Top General: Armed F-18 Planes on Standby Amid Kabul Airport Chaos
The U.S. military has placed armed F-18 jets on standby amid the evacuation chaos at the Kabul airport, a U.S. general said on Aug. 19.
The jets are on standby if the need for air support arises and to ensure the safety of U.S. troops and operations, Maj. Gen. Hank Taylor said in a comment to reporters.
Several thousand American military troops were deployed to the airport, as numerous Americans, Afghans, and others try to evacuate the country after the Taliban took over Kabul over the past weekend. The deployment of F-18s is the latest development in an increasingly tense and chaotic situation, as the Taliban extremist group appears to be tightening its grip after video footage and reports show the group stopping people from getting to the airport.
“The ability to provide close air support is something that needs to be immediate if a condition on the ground ever required that,” Taylor said.
When asked about whether the planes would carry out airstrikes, neither he nor Pentagon spokesman John Kirby, who was standing nearby, provided an answer.
“We are going to have at our disposal the resources to carry out our mission safely. … It’s the prudent and responsible thing to do,” Kirby said.
Overnight, about a dozen C-17 cargo planes removed about 2,000 people, according to the officials, who said that about 7,000 people have been removed from Afghanistan so far. Kirby and other officials said that the deadline for evacuation is Aug. 31, although President Joe Biden told ABC News that the U.S. mission in Kabul will continue past that deadline.
Officials previously said they would lift between 5,000 and 9,000 people out of the country each day. It isn’t clear how many Americans remain in Afghanistan, according to Kirby and Taylor, although Biden confirmed to ABC News that between 10,000 and 15,000 remain.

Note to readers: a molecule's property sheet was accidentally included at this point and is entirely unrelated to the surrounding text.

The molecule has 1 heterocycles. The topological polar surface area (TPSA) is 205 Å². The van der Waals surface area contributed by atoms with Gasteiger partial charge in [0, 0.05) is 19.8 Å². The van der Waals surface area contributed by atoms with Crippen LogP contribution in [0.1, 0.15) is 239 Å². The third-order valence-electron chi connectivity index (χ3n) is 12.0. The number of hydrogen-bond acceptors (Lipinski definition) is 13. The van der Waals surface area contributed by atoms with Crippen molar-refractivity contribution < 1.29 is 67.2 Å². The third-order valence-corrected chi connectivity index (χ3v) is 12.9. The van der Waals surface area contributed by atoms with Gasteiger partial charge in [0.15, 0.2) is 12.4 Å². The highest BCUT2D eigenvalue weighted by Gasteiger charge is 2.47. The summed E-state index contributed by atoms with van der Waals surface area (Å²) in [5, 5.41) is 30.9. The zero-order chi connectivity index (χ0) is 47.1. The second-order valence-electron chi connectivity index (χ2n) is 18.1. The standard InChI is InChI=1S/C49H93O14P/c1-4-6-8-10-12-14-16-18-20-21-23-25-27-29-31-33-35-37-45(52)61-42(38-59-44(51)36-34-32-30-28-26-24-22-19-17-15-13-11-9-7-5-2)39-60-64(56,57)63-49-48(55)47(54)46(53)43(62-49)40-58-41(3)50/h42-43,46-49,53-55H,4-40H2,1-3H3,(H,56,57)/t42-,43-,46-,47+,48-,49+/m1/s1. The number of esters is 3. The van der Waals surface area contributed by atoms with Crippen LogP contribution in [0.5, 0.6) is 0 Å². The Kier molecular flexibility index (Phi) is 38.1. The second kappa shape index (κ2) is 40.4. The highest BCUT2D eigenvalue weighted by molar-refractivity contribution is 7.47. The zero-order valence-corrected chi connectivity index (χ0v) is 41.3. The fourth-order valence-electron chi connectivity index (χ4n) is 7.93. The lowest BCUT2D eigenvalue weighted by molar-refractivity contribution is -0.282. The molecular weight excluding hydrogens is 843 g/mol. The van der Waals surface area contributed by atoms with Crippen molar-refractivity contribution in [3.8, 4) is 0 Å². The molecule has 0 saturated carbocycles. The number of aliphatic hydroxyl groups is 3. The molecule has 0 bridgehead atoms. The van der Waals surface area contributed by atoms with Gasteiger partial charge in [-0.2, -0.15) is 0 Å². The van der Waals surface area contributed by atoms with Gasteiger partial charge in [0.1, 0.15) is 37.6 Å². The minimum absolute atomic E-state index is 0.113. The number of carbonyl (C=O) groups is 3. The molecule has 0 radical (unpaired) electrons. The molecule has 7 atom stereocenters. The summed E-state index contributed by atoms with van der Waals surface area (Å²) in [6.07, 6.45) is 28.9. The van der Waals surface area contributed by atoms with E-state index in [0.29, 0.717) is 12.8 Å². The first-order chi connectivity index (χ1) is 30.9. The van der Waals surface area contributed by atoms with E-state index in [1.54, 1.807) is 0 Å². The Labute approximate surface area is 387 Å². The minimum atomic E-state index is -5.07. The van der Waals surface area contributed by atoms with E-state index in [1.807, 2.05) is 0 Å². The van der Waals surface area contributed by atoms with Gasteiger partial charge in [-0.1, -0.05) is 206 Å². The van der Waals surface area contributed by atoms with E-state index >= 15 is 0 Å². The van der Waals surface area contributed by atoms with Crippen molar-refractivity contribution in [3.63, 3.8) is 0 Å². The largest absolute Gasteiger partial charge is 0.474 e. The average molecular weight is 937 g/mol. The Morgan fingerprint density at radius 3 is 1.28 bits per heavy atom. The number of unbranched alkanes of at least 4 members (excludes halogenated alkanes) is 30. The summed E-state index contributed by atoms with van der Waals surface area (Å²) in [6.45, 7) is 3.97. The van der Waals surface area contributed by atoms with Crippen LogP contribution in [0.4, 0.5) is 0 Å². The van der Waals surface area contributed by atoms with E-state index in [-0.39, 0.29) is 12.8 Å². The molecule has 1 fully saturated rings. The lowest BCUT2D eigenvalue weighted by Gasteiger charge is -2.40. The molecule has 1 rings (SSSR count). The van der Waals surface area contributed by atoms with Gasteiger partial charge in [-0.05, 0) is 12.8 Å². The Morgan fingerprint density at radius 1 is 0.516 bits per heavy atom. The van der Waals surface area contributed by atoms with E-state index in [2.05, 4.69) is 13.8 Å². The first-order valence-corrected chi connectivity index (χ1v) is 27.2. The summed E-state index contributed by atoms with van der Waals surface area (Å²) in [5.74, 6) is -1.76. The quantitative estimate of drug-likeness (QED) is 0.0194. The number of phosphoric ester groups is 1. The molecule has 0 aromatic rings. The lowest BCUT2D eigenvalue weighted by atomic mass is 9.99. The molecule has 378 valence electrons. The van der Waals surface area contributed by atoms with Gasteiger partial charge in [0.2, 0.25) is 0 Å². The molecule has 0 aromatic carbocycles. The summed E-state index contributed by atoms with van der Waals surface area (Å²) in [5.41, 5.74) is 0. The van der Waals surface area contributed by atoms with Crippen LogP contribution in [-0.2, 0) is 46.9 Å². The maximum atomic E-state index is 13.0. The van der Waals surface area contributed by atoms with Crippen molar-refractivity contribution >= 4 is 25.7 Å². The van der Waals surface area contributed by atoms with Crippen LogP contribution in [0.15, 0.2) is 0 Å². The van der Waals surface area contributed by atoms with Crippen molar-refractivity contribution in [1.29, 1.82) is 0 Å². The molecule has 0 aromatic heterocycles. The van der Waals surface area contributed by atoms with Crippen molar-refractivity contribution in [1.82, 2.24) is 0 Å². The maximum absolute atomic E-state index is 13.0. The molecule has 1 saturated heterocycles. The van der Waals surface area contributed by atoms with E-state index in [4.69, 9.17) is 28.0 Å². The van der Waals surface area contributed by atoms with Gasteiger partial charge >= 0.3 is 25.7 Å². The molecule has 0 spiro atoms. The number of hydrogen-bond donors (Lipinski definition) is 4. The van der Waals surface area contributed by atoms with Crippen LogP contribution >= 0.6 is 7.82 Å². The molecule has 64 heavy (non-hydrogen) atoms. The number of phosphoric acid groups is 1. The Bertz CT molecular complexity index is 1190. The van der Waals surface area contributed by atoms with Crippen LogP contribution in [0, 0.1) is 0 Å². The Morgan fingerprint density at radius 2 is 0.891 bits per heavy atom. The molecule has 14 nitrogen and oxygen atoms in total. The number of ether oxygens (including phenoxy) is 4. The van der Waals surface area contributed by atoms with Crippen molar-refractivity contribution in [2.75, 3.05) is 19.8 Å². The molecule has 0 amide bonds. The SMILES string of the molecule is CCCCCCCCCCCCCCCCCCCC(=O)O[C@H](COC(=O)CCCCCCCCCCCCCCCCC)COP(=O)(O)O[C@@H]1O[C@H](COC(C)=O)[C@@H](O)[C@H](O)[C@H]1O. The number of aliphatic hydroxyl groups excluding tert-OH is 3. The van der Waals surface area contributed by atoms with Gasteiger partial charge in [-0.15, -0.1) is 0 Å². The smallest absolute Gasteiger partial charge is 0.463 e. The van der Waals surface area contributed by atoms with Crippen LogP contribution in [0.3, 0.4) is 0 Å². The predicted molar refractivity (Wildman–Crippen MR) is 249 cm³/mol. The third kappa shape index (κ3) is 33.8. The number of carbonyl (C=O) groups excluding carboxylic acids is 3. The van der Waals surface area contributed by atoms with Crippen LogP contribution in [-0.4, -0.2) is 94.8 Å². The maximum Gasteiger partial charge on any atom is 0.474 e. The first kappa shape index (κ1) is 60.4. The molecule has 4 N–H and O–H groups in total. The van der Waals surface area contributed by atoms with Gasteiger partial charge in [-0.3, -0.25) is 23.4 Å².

“The U.S. military footprint in Kabul is we have 5,200 troops on the ground. Kabul Airport remains secure and open,” Taylor said. “There are multiple gates that are now open and have entry, which will help expedite processing.”
Although the Taliban said that its members will allow governments to let all Westerners and some Afghans through to board flights out of the country, there have been reports that they blocked journalists. ABC News reporters who were trying to get to the airport were blocked by two armed Taliban members who appeared to question their credentials and forced them into their vehicles, which was caught on camera and aired by “Good Morning America” on Aug. 19.
Video footage from Aug. 18 and 19 also shows apparent Taliban members firing shots at crowds of people, whipping them with various objects, and shouting at them to get back near the airport.
State Department Deputy Secretary Wendy Sherman confirmed reports that Taliban extremists were blocking Afghans from going to the airport. Afghans who had worked alongside the U.S. military during the 20-year conflict could be at risk of reprisal attacks, torture, or execution at the hands of the Taliban, human rights groups fear.
Correction: A previous version of this article incorrectly said the F-18 jets were operated by the U.S. Air Force. The Epoch Times regrets this error.